Jackson Family

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Jackson Family

A dominant influence on American popular music since the 1960s, the Jackson family consists of the nine children of Joseph and Katherine Jackson. The couple's first three sons, Sigmund "Jackie" (May 4, 1951), Toriano "Tito" (October 15, 1953), and Jermaine (December 11, 1954), began singing in 1962; Marlon (March 12, 1957) and Michael (August 29, 1958) joined a year later. Their other children, Maureen "Rebbie" (May 29, 1950), LaToya (May 29, 1956), Steven "Randy" (October 29, 1962), and Janet (May 16, 1966) began entertaining publicly with their siblings in the 1970s. By the 1980s the Jackson family was generating a nonstop stream of recordings, music videos, movies, television shows, and concerts that were hugely popular among both African-American and white audiences. In the 1990s, however, public attention turned to squabbles within the family and the increasingly questionable public behavior of some of the family members.

All of the Jackson children were born and raised in the Midwestern industrial city of Gary, Indiana, where they led a sheltered existence in a working-class neighborhood. The five oldest sons were driven by their father, a steel mill crane operator and one-time rhythm-and-blues guitarist, to practice music three hours a day. They began to perform in local talent contests in 1963 and rapidly advanced to amateur contests in Chicago. In 1967 Michael's lead soprano and irresistible dance moves, borrowed from James Brown, helped the brothers win the famed amateur night contest at Harlem's Apollo Theater. The next year the Jacksons signed with Motown, the black-owned Detroit recording company. Motown's owner, Berry Gordy, took complete control of the group, choosing their songs, managing their performances, and gaining the rights to their name, then The Jackson 5. The group's first singles, including "I Want You Back" (1969) and "ABC" (1970), were popular, layering Michael's vocals over funky, stutter-step bass lines.

In 1970 the family moved to Los Angeles, and in the years that followed, the Jacksons made numerous television appearances. Although their recordings from this time suffered from a sense of forced cuteness, their popularity never flagged, and the brothers began to insist on performing much of the instrumental backing themselves. Their recordings from this time include Lookin' Through the Windows (1972) and Get It Together (1973). In 1974 the Jacksons broke with the formulaic routine of Motown recordings and produced "Dancing Machine," a frenetic dance hit that presaged the disco era. In 1975 the group broke with Motown and signed with Epic, which offered them five times more in royalties. Because Motown owned the name The Jackson 5, they called themselves The Jacksons. Jermaine, having married Hazel Gordy, the daughter of Motown's founder, remained with Motown to pursue a solo career.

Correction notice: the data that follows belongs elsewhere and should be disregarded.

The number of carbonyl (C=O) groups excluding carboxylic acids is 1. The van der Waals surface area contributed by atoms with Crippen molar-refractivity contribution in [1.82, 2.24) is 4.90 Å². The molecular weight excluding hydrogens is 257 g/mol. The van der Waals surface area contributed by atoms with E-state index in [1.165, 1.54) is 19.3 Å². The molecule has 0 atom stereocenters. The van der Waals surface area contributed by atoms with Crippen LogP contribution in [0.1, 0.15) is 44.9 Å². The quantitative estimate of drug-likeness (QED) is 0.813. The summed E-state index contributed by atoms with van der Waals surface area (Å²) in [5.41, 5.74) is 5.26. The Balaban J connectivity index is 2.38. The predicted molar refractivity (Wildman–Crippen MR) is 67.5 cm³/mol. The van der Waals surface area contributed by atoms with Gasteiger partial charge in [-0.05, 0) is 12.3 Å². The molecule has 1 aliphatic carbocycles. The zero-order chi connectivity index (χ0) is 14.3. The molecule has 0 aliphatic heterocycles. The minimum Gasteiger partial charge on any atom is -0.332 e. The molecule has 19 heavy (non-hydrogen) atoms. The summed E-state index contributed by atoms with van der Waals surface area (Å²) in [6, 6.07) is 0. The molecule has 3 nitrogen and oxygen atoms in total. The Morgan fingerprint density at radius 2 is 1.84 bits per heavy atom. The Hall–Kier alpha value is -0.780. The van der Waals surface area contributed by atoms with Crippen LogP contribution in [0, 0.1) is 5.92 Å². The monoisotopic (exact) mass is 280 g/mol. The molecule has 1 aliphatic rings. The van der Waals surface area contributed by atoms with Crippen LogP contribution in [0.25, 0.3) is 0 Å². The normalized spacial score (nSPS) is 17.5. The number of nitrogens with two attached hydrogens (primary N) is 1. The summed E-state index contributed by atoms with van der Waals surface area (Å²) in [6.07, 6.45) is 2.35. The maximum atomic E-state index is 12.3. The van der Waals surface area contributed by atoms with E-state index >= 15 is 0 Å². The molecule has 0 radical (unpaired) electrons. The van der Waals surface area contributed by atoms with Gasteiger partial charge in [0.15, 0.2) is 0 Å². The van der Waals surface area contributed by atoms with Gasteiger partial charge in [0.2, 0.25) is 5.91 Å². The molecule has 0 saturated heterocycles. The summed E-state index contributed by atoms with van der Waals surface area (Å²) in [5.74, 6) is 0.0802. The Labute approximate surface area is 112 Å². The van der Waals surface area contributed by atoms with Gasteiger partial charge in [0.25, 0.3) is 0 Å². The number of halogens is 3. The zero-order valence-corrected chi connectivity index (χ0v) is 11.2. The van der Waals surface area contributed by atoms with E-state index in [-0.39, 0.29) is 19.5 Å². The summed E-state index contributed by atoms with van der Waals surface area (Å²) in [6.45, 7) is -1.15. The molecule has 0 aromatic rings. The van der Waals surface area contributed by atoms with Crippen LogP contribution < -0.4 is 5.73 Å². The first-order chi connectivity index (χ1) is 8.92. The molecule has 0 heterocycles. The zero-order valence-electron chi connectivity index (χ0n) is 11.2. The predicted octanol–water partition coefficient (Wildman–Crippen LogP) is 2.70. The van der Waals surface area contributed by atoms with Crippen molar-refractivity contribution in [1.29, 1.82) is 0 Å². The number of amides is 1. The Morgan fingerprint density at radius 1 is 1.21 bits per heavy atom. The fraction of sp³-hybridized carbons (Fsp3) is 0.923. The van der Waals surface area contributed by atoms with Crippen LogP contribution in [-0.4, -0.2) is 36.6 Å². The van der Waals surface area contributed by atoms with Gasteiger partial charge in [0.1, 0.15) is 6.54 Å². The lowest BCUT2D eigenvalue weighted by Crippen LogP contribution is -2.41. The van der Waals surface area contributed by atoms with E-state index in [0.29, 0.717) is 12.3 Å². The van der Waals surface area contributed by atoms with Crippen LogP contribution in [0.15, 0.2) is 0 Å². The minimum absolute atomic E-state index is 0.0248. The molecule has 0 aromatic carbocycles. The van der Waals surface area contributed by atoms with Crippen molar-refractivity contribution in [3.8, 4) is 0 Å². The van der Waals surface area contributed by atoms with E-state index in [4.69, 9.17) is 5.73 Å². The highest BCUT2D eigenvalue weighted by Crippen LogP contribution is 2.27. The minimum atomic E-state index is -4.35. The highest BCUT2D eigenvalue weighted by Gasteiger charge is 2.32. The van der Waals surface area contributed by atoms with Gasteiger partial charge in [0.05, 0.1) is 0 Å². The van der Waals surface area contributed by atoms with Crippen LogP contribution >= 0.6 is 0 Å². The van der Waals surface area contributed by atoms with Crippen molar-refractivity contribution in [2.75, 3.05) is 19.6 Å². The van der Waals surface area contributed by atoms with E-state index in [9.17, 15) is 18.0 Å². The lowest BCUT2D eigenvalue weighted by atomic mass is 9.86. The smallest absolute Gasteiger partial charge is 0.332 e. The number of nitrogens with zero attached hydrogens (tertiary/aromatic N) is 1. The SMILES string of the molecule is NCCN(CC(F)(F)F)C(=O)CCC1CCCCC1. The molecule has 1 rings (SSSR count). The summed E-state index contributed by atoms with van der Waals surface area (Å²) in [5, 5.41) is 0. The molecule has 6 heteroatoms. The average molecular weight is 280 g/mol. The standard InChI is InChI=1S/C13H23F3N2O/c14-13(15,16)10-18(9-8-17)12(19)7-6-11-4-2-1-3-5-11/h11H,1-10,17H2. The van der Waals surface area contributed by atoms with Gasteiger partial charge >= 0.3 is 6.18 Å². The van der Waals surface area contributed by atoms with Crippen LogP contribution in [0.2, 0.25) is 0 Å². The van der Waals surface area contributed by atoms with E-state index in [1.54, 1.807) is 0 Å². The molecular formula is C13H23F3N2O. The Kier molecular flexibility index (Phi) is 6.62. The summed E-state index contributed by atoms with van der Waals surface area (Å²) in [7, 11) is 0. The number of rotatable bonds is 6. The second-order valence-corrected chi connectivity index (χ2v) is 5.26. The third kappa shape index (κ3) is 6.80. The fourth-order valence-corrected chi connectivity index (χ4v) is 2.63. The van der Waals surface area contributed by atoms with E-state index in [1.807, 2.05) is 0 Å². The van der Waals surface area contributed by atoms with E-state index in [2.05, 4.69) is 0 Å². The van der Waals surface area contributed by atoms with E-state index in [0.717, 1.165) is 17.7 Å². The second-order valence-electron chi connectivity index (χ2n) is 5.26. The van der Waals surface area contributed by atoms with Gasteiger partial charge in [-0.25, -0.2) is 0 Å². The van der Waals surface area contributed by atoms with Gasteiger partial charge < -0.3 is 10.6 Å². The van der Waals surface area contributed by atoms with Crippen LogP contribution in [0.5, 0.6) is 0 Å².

Like Motown, Epic at first refused to let the Jacksons, who had replaced Jermaine with Randy, write or produce their own material. Instead, their densely layered pop hits, bridging the gap between soul and disco, were written by the Philadelphia-based team of Kenny Gamble and Leon Huff. Only in 1977 were they finally allowed to fully control their own recordings. The resulting album, Destiny, mixed Michael's gospel-style vocals with disco rhythms and yielded the hit single "Shake Your Body (Down to the Ground)," written by Michael and Randy.

Meanwhile, although Michael was concentrating on his spiraling solo character, he reunited with his brothers in 1980 on Triumph, but by this time it was clear that his superstar status virtually relegated his brothers to a backup role. After Triumph, the Jacksons brought Michael back in 1984 for the enormously successful Victory album and tour. Since then the Jacksons as a group have been less active, concentrating on solo careers, although Jackie, Marlon, Tito, and Randy did record the largely unsuccessful 2300 Jackson Street (1989).

After Michael, Jermaine Jackson has been the most successful male singer in the family. He released Jermaine in 1972 and recorded almost a dozen more solo albums over the next decade. In 1991 he recorded "You Said, You Said" and "Word to the Badd," a scalding attack on Michael. Marlon Jackson's solo album, Baby Tonight, was released in 1987. Randy Jackson, badly injured in a 1980 auto accident, recovered in time for the Jacksons' reunion in 1984. He released his first solo album in 1989. In 1997 The Jackson 5 was admitted to the Rock & Roll Hall of Fame.

The Jackson daughters have also had solo careers. The oldest, Rebbie, continued performing after the 1970s but without the popularity of her two younger sisters. LaToya Jackson released four undistinguished solo albums. In 1991 she countered her mother's 1990 memoirs, The Jacksons: My Family, by publishing LaToya: Growing Up in the Jackson Family, which portrayed a childhood dominated by fear and abuse. Janet has gone on to parlay modest singing abilities with hot choreography and even hotter lyrics into a vastly popular career.

Despite internal family conflicts, the Jacksons remain, collectively and individually, the most prominent and productive family in African-American popular music.

See also Jackson, Janet; Jackson, Michael; Music in the United States; Rhythm and Blues


Brown, Geoff. The Complete Guide to the Music of Michael Jackson and the Jackson Family. New York: Omnibus Press, 1996.

Jackson, La Toya. La Toya: Growing Up in the Jackson Family. New York: Dutton, 1991.

McDougal, Weldon A. The Michael Jackson Scrapbook: The Early Days of the Jackson 5. New York: Avon Books, 1984.

harris friedberg (1996)
Updated by author 2005

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Jackson Family